Glossy swiftlet

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Glossy swiftlet
Glossy Swiftlets (Collocalia esculenta) (8127975211).jpg
Scientific classification edit
Kingdom: Animalia
Phylum: Chordata
Class: Aves
Order: Apodiformes
Family: Apodidae
Genus: Collocalia
Species: C. esculenta
Binomial name
Collocalia esculenta

Hirundo esculenta Linnaeus, 1758

Eggs of Collocalia esculenta MHNT

The glossy swiftlet (Collocalia esculenta) is a species of swift in the family Apodidae. It is found on the Indonesian island of Sulawesi and eastwards to New Guinea, the Bismarck Archipelago and the Solomon Islands.


The glossy swiftlet was described by the Swedish naturalist Carl Linnaeus in 1758 in the tenth edition of his Systema Naturae under the binomial name Hirundo esculenta. The type locality is Ambon Island, one of the Maluku Islands of Indonesia.[2][3] The specific epithet esculenta is from esculentus the Latin word for "edible".[4]

There are 17 recognised subspecies:[5]

Seven taxa that are now recognised as species were previously considered as subspecies of the glossy swiftlet. They were raised to species status based on a detailed analysis of the swiftlets in the genus Collocalia published in 2017.[6] The promoted taxa are:[5]


This bird is shiny black-blue above, including its rump; sometimes looks black and hooded. Chest black; belly to flanks white with fine black speckles at margins. Wing tips are rounded; underwing is black. Tail rounded with shallow notch and tiny white panels. It is so similar to the white-rumped swiftlet that both its upperparts and underparts must be seen to distinguish between the two. It is 9 to 11.5 cm (3.5 to 4.5 in) in length. Its voice is a soft twittering.[7]


The glossy swiftlet nests inside caves and buildings, creating a nest on a vertical or under a horizontal surface by secreting a sticky gel and attaching a kind of string-like grass to the surface.[8] It is seen flying over forests, streams, rivers and roads catching insects in flight.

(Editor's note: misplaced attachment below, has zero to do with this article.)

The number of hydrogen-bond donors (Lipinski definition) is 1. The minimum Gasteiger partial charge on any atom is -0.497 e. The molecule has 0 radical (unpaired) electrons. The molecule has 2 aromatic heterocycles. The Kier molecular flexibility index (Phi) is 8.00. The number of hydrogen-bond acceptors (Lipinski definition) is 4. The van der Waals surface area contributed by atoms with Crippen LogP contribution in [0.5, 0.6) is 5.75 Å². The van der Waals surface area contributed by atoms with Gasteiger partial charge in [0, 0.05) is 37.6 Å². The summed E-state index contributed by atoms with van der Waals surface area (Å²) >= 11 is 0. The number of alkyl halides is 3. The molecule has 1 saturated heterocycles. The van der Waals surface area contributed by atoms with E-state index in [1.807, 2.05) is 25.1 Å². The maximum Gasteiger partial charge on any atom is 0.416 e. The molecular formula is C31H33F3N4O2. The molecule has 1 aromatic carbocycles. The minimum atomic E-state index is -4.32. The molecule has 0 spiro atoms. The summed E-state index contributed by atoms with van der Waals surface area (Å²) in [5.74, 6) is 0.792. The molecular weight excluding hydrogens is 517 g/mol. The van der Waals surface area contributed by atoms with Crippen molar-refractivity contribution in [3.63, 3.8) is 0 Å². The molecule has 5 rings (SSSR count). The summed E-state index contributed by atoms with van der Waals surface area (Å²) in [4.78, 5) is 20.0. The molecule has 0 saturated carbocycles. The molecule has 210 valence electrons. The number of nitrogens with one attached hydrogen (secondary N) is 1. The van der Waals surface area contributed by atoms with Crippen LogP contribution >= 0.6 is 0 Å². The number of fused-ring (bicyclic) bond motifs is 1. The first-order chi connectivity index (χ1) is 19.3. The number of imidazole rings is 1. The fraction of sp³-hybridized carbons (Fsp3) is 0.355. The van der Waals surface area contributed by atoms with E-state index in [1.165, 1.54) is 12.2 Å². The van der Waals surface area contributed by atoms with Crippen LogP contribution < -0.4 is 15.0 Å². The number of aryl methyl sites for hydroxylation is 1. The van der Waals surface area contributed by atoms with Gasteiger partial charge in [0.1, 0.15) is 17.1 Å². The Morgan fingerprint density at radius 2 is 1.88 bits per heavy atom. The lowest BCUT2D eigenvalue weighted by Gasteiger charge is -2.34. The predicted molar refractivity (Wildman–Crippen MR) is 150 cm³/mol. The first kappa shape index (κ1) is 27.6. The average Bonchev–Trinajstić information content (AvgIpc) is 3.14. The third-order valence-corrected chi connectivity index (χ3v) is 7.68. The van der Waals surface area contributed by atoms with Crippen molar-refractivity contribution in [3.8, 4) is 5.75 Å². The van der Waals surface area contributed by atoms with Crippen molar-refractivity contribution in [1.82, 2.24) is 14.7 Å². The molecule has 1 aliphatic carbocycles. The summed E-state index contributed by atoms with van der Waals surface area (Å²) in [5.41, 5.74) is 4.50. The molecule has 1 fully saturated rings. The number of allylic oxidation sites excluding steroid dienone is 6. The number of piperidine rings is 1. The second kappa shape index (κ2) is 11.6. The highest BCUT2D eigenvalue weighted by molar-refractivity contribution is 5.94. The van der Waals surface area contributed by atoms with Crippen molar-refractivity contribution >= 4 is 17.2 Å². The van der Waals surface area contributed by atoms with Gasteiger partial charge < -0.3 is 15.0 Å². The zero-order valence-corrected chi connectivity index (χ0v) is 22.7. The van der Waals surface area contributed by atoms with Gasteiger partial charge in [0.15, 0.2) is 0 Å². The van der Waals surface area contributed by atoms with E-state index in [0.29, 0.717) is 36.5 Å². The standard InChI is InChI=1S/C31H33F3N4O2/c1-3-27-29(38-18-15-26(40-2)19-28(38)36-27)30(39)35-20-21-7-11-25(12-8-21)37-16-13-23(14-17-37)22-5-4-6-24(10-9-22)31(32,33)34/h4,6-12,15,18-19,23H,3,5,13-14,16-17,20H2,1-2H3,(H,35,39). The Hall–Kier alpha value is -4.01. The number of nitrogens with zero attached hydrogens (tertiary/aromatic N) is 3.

Glossy swiftlets have been considered as possible foster parents for restoring the population of the endangered edible-nest swiftlet in the Andaman Islands.[9]


The glossy swiftlet is known from India, Myanmar, Thailand, Malaysia, Singapore, Indonesia, Timor, Brunei, Christmas Island, Philippines, Papua New Guinea, the Solomon Islands, Vanuatu and New Caledonia. It is a vagrant to Australia.[1] It is not a migrant.[10]


The glossy swiftlet has a very large range and is reported as being abundant in at least part of the range. It faces no particular threats, and as a result, the IUCN has listed it as being of "Least Concern".[1]


  1. ^ a b c BirdLife International (2012). "Collocalia esculenta". IUCN Red List of Threatened Species. Version 2013.2. International Union for Conservation of Nature. Retrieved 26 November 2013.
  2. ^ Linnaeus, C. (1758). Systema Naturæ per regna tria naturae, secundum classes, ordines, genera, species, cum characteribus, differentiis, synonymis, locis (in Latin). Volume 1 (10th ed.). Holmiae:Laurentii Salvii. p. 191.
  3. ^ Peters, James Lee, ed. (1940). Check-list of Birds of the World. Volume 4. Cambridge, Massachusetts: Harvard University Press. p. 230.
  4. ^ Jobling, James A. (2010). The Helm Dictionary of Scientific Bird Names. London: Christopher Helm. p. 151. ISBN 978-1-4081-2501-4.
  5. ^ a b Gill, Frank; Donsker, David, eds. (2017). "Owlet-nightjars, treeswifts & swifts". World Bird List Version 7.3. International Ornithologists' Union. Retrieved 2 August 2017.
  6. ^ Rheindt, Frank E.; Christidis, Les; Norman, Janette A.; Eaton, James A.; Sadanandan, Keren R.; Schodde, Richard (2017). "Speciation in Indo-Pacific swiftlets (Aves: Apodidae): integrating molecular and phenotypic data for a new provisional taxonomy of the Collocalia esculenta complex". Zootaxa. 4250 (5): 401–433. doi:10.11646/zootaxa.4250.5.1.
  7. ^ Simpson, Ken & Day, Nicholas (1999). Birds of Australia, pg. 156. Princeton University Press, Princeton, NJ. ISBN 0-691-14692-6.
  8. ^ K C Tsang; Amy Tsang (2008-03-01). "Glossy Swiftlets at Fraser's Hill". Bird Ecology Study Group. Retrieved 2013-12-20.
  9. ^ R. Sankaran (1998), The impact of nest collection on the Edible-nest Swiftlet in the Andaman and Nicobar Islands. Sálim Ali Centre for Ornithology and Natural History,Coimbatore, India.
  10. ^ "Species factsheet: Collocalia esculenta". Birdlife International. Retrieved 1 June 2015.